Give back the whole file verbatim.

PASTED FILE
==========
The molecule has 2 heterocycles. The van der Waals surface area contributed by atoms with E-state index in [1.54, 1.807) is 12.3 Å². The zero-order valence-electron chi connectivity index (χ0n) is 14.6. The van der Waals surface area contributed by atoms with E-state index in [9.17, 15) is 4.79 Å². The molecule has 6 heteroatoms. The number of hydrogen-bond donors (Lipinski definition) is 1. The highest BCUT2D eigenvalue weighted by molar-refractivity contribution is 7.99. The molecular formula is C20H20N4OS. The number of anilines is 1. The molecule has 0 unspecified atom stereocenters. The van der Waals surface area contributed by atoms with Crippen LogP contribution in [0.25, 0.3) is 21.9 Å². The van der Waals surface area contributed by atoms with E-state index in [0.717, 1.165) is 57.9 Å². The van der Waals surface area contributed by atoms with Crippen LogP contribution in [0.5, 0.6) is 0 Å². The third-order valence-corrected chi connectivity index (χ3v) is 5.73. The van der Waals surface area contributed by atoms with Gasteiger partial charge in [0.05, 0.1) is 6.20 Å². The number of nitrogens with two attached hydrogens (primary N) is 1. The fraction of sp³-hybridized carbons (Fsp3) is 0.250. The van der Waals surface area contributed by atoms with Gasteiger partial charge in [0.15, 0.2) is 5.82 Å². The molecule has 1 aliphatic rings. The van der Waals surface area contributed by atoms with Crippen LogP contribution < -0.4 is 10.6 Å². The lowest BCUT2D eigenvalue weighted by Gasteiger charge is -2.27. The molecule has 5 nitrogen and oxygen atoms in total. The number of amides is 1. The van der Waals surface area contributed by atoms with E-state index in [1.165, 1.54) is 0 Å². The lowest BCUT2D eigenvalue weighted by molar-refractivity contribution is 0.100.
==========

The molecule has 2 heterocycles. The van der Waals surface area contributed by atoms with E-state index in [1.54, 1.807) is 12.3 Å². The zero-order valence-electron chi connectivity index (χ0n) is 14.6. The van der Waals surface area contributed by atoms with E-state index in [9.17, 15) is 4.79 Å². The molecule has 6 heteroatoms. The number of hydrogen-bond donors (Lipinski definition) is 1. The highest BCUT2D eigenvalue weighted by molar-refractivity contribution is 7.99. The molecular formula is C20H20N4OS. The number of anilines is 1. The molecule has 0 unspecified atom stereocenters. The van der Waals surface area contributed by atoms with Crippen LogP contribution in [0.25, 0.3) is 21.9 Å². The van der Waals surface area contributed by atoms with E-state index in [0.717, 1.165) is 57.9 Å². The van der Waals surface area contributed by atoms with Crippen LogP contribution in [0.5, 0.6) is 0 Å². The third-order valence-corrected chi connectivity index (χ3v) is 5.73. The van der Waals surface area contributed by atoms with Gasteiger partial charge in [0.05, 0.1) is 6.20 Å². The number of nitrogens with two attached hydrogens (primary N) is 1. The fraction of sp³-hybridized carbons (Fsp3) is 0.250. The van der Waals surface area contributed by atoms with Gasteiger partial charge in [0.15, 0.2) is 5.82 Å². The molecule has 1 aliphatic rings. The van der Waals surface area contributed by atoms with Crippen LogP contribution < -0.4 is 10.6 Å². The lowest BCUT2D eigenvalue weighted by Gasteiger charge is -2.27. The molecule has 5 nitrogen and oxygen atoms in total. The number of amides is 1. The van der Waals surface area contributed by atoms with E-state index in [1.165, 1.54) is 0 Å². The lowest BCUT2D eigenvalue weighted by molar-refractivity contribution is 0.100.